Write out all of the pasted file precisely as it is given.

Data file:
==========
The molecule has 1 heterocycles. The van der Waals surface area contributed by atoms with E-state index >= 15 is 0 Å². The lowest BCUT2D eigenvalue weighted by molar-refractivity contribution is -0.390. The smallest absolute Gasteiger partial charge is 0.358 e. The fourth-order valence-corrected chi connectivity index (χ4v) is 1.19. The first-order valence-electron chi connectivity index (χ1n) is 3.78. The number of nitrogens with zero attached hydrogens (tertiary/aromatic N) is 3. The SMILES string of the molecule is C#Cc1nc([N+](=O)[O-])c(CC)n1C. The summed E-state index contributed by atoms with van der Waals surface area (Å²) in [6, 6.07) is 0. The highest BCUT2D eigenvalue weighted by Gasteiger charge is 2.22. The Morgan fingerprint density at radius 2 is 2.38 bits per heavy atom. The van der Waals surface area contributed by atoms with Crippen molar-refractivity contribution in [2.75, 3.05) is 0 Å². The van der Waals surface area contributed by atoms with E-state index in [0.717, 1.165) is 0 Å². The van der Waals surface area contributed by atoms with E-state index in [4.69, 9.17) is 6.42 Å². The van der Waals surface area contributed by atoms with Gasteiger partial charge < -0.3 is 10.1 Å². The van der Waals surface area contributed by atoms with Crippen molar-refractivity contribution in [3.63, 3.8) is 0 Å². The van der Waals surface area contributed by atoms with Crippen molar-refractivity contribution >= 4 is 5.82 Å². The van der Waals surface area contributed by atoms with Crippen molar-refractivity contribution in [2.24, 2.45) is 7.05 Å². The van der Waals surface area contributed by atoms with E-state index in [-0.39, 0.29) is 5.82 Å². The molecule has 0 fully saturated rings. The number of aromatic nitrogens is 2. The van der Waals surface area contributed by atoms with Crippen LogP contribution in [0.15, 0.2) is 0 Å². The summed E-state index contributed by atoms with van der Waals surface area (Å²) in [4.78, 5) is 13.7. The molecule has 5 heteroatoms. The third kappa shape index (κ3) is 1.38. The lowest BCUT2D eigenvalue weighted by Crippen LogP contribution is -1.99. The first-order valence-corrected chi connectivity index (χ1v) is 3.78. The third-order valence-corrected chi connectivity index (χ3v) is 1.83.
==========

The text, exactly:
The molecule has 1 heterocycles. The van der Waals surface area contributed by atoms with E-state index >= 15 is 0 Å². The lowest BCUT2D eigenvalue weighted by molar-refractivity contribution is -0.390. The smallest absolute Gasteiger partial charge is 0.358 e. The fourth-order valence-corrected chi connectivity index (χ4v) is 1.19. The first-order valence-electron chi connectivity index (χ1n) is 3.78. The number of nitrogens with zero attached hydrogens (tertiary/aromatic N) is 3. The SMILES string of the molecule is C#Cc1nc([N+](=O)[O-])c(CC)n1C. The summed E-state index contributed by atoms with van der Waals surface area (Å²) in [6, 6.07) is 0. The highest BCUT2D eigenvalue weighted by Gasteiger charge is 2.22. The Morgan fingerprint density at radius 2 is 2.38 bits per heavy atom. The van der Waals surface area contributed by atoms with Crippen molar-refractivity contribution in [2.75, 3.05) is 0 Å². The van der Waals surface area contributed by atoms with E-state index in [0.717, 1.165) is 0 Å². The van der Waals surface area contributed by atoms with E-state index in [4.69, 9.17) is 6.42 Å². The van der Waals surface area contributed by atoms with Gasteiger partial charge < -0.3 is 10.1 Å². The van der Waals surface area contributed by atoms with Crippen molar-refractivity contribution in [3.63, 3.8) is 0 Å². The van der Waals surface area contributed by atoms with Crippen molar-refractivity contribution >= 4 is 5.82 Å². The van der Waals surface area contributed by atoms with Crippen molar-refractivity contribution in [2.24, 2.45) is 7.05 Å². The van der Waals surface area contributed by atoms with E-state index in [-0.39, 0.29) is 5.82 Å². The molecule has 0 fully saturated rings. The number of aromatic nitrogens is 2. The van der Waals surface area contributed by atoms with Crippen LogP contribution in [0.15, 0.2) is 0 Å². The summed E-state index contributed by atoms with van der Waals surface area (Å²) in [4.78, 5) is 13.7. The molecule has 5 heteroatoms. The third kappa shape index (κ3) is 1.38. The lowest BCUT2D eigenvalue weighted by Crippen LogP contribution is -1.99. The first-order valence-corrected chi connectivity index (χ1v) is 3.78. The third-order valence-corrected chi connectivity index (χ3v) is 1.83.